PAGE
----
It's graduation season in America. Thousands of young people march to the sounds of Pomp and Circumstance and receive their diplomas. It is a time of celebrating achievement and looking forward to the future. It is a time of caps and gowns, proud parents and parties. For some, it is the beginning of their first post-grad job, for others the beginning of graduate education. What these graduates, their families and their teachers may find difficult to imagine, is that this moment could be denied because of their religious beliefs.
For young Baha'is in Iran, this is exactly what they experience year after year. It is not enough that because you are a Baha'i you face arbitrary detention or imprisonment on trumped up charges. It is not enough to be fired from your job. It is not enough that you may have your home or business fire-bombed. It is not enough that your final resting place may be desecrated and your very bones pulverized by bulldozers. No, in Iran you have to be denied an education as well.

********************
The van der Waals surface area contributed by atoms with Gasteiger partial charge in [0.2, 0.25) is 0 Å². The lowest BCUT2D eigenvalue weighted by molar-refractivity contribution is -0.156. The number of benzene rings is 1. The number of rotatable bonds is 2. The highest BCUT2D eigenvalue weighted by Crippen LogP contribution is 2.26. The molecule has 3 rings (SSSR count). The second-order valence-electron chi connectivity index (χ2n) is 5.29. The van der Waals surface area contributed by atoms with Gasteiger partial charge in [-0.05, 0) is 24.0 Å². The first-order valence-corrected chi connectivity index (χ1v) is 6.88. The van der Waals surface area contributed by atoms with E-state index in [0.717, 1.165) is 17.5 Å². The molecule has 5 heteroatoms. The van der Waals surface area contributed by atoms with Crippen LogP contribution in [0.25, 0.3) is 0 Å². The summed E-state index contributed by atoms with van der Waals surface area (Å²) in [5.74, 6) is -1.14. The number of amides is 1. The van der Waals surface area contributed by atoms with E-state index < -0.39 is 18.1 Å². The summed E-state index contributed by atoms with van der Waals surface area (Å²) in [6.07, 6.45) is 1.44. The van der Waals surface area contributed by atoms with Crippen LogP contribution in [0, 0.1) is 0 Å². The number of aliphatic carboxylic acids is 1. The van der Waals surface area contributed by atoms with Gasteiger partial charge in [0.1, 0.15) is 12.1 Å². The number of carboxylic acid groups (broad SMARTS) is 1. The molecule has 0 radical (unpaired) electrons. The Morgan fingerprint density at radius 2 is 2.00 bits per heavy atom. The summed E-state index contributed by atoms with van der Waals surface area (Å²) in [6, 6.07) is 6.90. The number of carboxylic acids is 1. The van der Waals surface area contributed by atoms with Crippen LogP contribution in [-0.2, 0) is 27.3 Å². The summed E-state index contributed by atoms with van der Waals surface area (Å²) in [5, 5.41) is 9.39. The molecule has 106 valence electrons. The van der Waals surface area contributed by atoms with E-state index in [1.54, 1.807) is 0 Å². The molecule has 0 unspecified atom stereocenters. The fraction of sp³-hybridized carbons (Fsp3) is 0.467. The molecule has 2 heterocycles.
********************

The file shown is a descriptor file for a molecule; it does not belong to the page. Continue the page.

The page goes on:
It has long been the policy of the Islamic Republic to deny Baha'is access to higher education. In response to this state-sanctioned religious bullying, the Baha'i community of Iran took the future of its young people into its own hands. In a creative and wholly non-violent approach, the community organized the Baha'i Institute of Higher Education (BIHE). On May 21st, the BIHE became the latest target of the government's decades-long pogrom against its largest religious minority. Thirty homes were raided and 16 people arrested, one of whom has since been released.
Denying Baha'is access to higher education is a clear violation of international law and covenants to which Iran is a signatory. For example under the International Covenant on Civil and Political Rights, "Everyone shall have the right to freedom of thought, conscience and religion." Article 13 of the International Covenant on Economic, Social and Cultural Rights recognizes "The right of everyone to education," and that, "Higher education shall be made equally accessible to all, on the basis of capacity."